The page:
Attorney General Pam Bondi, legislators and law enforcement leaders are joining the widow of a Miami cyclist killed in a 2012 hit-and-run crash on the Rickenbacker Causeway in her campaign to crack down on hit-and-run drivers.
At a press conference Tuesday, Patty Cohen said she has been pursuing a change in the law, which now gives drunk drivers an incentive to leave the scene of a hit-and-run, since her husband Aaron was struck by a motorist on the Causeway’s William Powell Bridge on Feb. 15, 2012.
The proposal, known as the “Aaron Cohen Life Protection Act,” aims to eliminate that incentive.
Under current Florida law, drunk drivers who kill someone receive a minimum mandatory sentence of four years in prison. But those who leave the scene to avoid being caught drinking face less stringent penalties, said Sen. Miguel Diaz de la Portilla, R-Coral Gables, sponsor of SB 102.
“It is a growing epidemic,” said Diaz de la Portilla, who was flanked by a nonpartisan group of legislators as well as a cadre of uniformed officers and representatives of police and sheriff’s associations at the press conference.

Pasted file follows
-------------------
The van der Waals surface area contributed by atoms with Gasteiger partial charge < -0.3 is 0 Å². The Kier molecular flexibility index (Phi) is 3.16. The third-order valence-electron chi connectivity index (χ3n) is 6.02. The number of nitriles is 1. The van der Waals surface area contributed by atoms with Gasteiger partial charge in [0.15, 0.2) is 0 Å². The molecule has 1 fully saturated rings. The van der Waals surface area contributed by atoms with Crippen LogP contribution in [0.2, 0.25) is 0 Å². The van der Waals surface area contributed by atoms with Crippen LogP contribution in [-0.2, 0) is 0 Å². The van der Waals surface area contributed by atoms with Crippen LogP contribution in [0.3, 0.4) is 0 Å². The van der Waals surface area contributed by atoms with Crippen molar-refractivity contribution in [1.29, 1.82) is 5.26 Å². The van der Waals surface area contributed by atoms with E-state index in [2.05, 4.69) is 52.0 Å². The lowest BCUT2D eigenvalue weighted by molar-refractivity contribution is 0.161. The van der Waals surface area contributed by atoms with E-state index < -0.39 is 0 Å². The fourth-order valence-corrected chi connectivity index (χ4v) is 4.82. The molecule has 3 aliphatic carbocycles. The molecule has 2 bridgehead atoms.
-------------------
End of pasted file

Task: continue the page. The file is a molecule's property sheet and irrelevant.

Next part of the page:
Florida motorists were involved in 69,994 hit-and-run crashes in 2012, according to the Florida Highway Patrol. Of that total, 168 were fatal -- roughly three people a week. And most were pedestrians.
“No family should have to suffer like ours has,” said Cohen, whose daughter Lily was 3 ½ and her son, Aiden 9 months, when her 36-year-old husband was killed. He had been riding with cycling partner Enda Walsh, who was injured, when they were hit by Michele Traverso, who fled the scene.
“He kept driving,” Cohen said. “He ran, he hid his car, he never even stopped, he never even called 911.”